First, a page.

Entering into an Employment Contract or Non-Compete Agreement with Yourself Can Have Adverse Tax Consequences
In an unpublished decision regarding taxation of the “goodwill” upon the sale of a company, the Ninth Circuit recently ruled that while professional personal relationships are generally not corporate assets, such relationships can become corporate assets if the employee has an employment contract or covenant not to compete with the corporation, which would render the value of the “goodwill” a corporate dividend instead of a personal asset.
In Howard v. United States [pdf], a dentist sold a dental practice. He maintained that the goodwill proceeds from the sale of the practice were personal assets subject to federal income taxation as long-term capital gain. The government, on the other hand, argued that the goodwill proceeds belonged to the appellants’ professional service corporation and therefore, the International Revenue Service properly re-characterized the proceeds as a dividend payment.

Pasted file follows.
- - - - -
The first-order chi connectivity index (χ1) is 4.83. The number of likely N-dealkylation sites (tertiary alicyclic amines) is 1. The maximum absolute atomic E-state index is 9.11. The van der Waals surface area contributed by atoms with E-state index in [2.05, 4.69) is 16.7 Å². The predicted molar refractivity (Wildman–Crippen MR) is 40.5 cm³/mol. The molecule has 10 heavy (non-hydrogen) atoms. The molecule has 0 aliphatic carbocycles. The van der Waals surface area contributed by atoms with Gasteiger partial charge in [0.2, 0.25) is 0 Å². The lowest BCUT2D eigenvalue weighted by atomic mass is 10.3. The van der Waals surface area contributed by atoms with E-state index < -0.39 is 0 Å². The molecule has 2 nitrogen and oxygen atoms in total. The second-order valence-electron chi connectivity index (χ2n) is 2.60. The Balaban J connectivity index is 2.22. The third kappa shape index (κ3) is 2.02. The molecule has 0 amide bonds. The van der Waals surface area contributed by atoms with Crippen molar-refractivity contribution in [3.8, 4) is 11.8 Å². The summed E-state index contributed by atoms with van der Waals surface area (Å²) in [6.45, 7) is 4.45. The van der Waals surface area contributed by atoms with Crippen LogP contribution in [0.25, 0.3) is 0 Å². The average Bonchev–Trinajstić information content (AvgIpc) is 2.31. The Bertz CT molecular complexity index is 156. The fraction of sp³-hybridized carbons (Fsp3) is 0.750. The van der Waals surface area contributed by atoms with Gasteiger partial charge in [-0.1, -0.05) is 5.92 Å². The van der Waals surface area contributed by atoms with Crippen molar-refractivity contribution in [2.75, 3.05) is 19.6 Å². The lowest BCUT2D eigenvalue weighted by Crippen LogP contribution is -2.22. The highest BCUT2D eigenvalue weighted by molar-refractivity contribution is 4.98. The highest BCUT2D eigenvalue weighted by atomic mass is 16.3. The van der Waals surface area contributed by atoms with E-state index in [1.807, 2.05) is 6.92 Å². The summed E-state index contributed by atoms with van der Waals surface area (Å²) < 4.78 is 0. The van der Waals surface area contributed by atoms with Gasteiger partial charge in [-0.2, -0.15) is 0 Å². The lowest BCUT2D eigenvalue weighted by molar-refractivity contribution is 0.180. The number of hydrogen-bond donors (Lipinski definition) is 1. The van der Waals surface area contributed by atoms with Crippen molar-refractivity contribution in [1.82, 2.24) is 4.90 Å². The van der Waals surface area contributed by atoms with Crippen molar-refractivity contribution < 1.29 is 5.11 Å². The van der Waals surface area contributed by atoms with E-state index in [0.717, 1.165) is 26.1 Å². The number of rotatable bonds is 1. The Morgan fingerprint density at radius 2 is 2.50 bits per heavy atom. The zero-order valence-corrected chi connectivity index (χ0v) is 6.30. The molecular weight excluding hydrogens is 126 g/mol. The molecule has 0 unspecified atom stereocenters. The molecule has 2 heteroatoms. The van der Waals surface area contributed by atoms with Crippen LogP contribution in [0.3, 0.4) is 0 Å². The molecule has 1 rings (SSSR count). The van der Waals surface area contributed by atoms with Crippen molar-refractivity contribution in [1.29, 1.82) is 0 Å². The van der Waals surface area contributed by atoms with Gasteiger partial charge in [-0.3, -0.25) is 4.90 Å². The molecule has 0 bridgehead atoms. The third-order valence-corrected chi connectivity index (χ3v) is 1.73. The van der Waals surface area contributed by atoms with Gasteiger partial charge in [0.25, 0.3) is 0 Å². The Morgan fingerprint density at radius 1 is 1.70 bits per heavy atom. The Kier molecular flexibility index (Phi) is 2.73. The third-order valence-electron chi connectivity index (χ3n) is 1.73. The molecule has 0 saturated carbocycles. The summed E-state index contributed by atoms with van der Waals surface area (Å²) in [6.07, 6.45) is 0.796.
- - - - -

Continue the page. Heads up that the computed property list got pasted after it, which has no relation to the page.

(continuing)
The court sided with the IRS. It found significant that the dentist worked for his professional dental corporation pursuant to an express employment contract by which he agreed “to practice dentistry solely as an employee of the Corporation and . . . devote his entire professional time to the affairs of the Corporation.” Under this agreement, the corporation retained “complete control and authority” with respect to all clients, files and records, and the appellant also agreed not to compete with the corporation for a set number of years. The court reasoned that although the relationships that the dentist developed with his patients may be accurately described as personal, the economic value of those relationships did not belong to him because he had conveyed control of the goodwill to the corporation through the employment contract and non-competition agreement. The dentist could not save the goodwill from taxation as a corporate asset by re-defining it as a personal asset in the purchase agreement or by arguing that the employment contract and non-compete agreement terminated upon the closing of the purchase.